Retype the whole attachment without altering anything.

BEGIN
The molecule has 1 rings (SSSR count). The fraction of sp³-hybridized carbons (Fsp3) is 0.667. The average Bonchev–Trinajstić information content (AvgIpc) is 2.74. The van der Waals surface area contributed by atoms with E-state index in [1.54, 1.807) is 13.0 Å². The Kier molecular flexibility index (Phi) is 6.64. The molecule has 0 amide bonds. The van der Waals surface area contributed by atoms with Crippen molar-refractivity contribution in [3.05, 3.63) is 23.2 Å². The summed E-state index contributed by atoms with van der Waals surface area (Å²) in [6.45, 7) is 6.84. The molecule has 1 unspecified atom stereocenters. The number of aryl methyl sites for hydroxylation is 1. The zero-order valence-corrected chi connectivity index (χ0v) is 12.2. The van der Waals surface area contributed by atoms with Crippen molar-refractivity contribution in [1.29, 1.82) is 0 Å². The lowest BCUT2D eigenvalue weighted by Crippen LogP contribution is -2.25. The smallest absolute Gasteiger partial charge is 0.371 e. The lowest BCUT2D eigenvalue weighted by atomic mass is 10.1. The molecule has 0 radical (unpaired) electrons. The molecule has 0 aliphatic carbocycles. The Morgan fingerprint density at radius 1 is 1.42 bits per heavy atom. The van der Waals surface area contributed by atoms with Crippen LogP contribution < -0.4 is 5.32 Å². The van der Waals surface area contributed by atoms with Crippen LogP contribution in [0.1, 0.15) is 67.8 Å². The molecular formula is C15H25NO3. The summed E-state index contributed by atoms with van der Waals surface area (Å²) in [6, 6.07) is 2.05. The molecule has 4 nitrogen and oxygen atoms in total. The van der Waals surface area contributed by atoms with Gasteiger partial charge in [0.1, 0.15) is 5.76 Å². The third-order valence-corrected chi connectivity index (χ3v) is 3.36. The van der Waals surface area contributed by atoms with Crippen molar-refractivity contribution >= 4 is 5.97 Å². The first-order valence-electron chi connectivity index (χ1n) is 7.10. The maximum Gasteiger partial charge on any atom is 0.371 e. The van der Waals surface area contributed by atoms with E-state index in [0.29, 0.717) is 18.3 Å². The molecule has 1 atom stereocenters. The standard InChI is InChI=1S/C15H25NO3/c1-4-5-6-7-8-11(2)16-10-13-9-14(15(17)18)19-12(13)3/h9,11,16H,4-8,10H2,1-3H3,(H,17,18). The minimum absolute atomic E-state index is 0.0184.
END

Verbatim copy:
The molecule has 1 rings (SSSR count). The fraction of sp³-hybridized carbons (Fsp3) is 0.667. The average Bonchev–Trinajstić information content (AvgIpc) is 2.74. The van der Waals surface area contributed by atoms with E-state index in [1.54, 1.807) is 13.0 Å². The Kier molecular flexibility index (Phi) is 6.64. The molecule has 0 amide bonds. The van der Waals surface area contributed by atoms with Crippen molar-refractivity contribution in [3.05, 3.63) is 23.2 Å². The summed E-state index contributed by atoms with van der Waals surface area (Å²) in [6.45, 7) is 6.84. The molecule has 1 unspecified atom stereocenters. The number of aryl methyl sites for hydroxylation is 1. The zero-order valence-corrected chi connectivity index (χ0v) is 12.2. The van der Waals surface area contributed by atoms with Crippen molar-refractivity contribution in [1.29, 1.82) is 0 Å². The lowest BCUT2D eigenvalue weighted by Crippen LogP contribution is -2.25. The smallest absolute Gasteiger partial charge is 0.371 e. The lowest BCUT2D eigenvalue weighted by atomic mass is 10.1. The molecule has 0 radical (unpaired) electrons. The molecule has 0 aliphatic carbocycles. The Morgan fingerprint density at radius 1 is 1.42 bits per heavy atom. The van der Waals surface area contributed by atoms with Crippen LogP contribution < -0.4 is 5.32 Å². The van der Waals surface area contributed by atoms with Crippen LogP contribution in [0.1, 0.15) is 67.8 Å². The molecular formula is C15H25NO3. The summed E-state index contributed by atoms with van der Waals surface area (Å²) in [6, 6.07) is 2.05. The molecule has 4 nitrogen and oxygen atoms in total. The van der Waals surface area contributed by atoms with Gasteiger partial charge in [0.1, 0.15) is 5.76 Å². The third-order valence-corrected chi connectivity index (χ3v) is 3.36. The van der Waals surface area contributed by atoms with Crippen molar-refractivity contribution >= 4 is 5.97 Å². The first-order valence-electron chi connectivity index (χ1n) is 7.10. The maximum Gasteiger partial charge on any atom is 0.371 e. The van der Waals surface area contributed by atoms with E-state index in [0.29, 0.717) is 18.3 Å². The molecule has 1 atom stereocenters. The standard InChI is InChI=1S/C15H25NO3/c1-4-5-6-7-8-11(2)16-10-13-9-14(15(17)18)19-12(13)3/h9,11,16H,4-8,10H2,1-3H3,(H,17,18). The minimum absolute atomic E-state index is 0.0184.